Esch, Stefan van der; Brink, B. ten; Stehfest, Elke ; Bakkenes, Michel ; Sewell, Annelies ; Bouwman, A. ; Meijer, Johan ; Westhoek, Henk ; Berg, Maurits van den; Born, Gert Jan van den; Doelman, Jonathan ; Berkhout, Ezra ; Klein Goldewijk, Kees ; Bouwman, A.F. ; Beusen, Arthur ; Zeist, Willem-Jan van; Stoorvogel, J.J. ; Schut, A.G.T. ; Biemans, H. ; Candel, J.J.L. ; Beek, Rens Van; Tabeau, A.A. ; Meijl, J.C.M. van; Caspari, T.M. ; Egmond, F.M. van; Lynden, G.W.J. van; Mantel, S. - \ 2017
    The Hague : PBL: Netherlands Environmental Assessment Agency - 116
    The pressure on land is growing in many regions of the world, due to the increasing demand for arable crops, meat and dairy products, bio-energy and timber, and is exacerbated by land degradation and climate change. This policy report provides scenario projections for the UNCCD Global Land Outlook, exploring future changes to the use and condition of land and the resulting impacts on food, water, climate change and biodiversity.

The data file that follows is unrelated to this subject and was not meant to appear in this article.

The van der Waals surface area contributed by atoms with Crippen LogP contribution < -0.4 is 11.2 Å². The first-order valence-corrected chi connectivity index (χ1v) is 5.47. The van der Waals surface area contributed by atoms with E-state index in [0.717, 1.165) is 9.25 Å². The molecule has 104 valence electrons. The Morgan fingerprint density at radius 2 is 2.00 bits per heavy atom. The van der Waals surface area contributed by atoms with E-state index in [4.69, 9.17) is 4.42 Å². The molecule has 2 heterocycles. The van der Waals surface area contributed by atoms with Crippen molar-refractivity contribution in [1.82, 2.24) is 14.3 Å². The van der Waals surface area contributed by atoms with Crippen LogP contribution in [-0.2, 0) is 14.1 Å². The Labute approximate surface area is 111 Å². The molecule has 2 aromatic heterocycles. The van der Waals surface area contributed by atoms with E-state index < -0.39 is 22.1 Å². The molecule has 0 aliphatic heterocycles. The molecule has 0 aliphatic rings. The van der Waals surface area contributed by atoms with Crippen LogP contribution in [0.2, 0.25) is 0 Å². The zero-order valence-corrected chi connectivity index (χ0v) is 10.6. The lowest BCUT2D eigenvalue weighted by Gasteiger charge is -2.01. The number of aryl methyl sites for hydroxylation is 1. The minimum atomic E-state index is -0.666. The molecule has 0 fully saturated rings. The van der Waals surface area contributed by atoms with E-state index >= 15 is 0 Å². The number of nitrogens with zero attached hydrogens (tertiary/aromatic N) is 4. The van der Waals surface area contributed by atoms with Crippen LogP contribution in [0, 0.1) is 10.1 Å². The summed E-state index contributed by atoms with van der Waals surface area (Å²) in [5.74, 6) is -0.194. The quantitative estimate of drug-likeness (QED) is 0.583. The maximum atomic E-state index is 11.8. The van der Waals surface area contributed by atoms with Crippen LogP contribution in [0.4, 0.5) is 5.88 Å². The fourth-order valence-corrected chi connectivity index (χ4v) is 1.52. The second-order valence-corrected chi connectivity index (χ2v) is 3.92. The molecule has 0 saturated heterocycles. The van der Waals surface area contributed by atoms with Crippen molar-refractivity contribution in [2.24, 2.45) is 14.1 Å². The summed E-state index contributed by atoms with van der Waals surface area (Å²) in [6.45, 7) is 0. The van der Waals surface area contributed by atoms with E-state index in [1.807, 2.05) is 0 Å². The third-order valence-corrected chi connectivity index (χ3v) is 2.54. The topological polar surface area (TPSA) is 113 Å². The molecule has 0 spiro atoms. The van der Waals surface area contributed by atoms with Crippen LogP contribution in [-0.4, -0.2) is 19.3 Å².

Measures for Preventing, Mitigating and Remediating Soil Threats in Europe : A Literature Review
    Bai, Z.G. ; Caspari, T.M. ; Lynden, G.W.J. van; Mantel, S. ; Wolters, S. - \ 2015
    S.n. (Recare Project Report 9) - 152 p.
    Land Degradation Neutrality: an evaluation of methods. Report commissioned by German Federal Environment Agency (UBA)
    Caspari, T.M. ; Lynden, G.W.J. van; Bai, Z.G. - \ 2015
    Dessau-Rosslau : Umweltbundesamt - 57 p.
    Recare - Preventing and remediating degradation of soils in Europe through land care
    Lynden, G. van; Ritsema, C.J. ; Hessel, R. - \ 2014
    Planet@Risk 2 (2014)S3. - ISSN 2296-8172 - p. 169 - 173.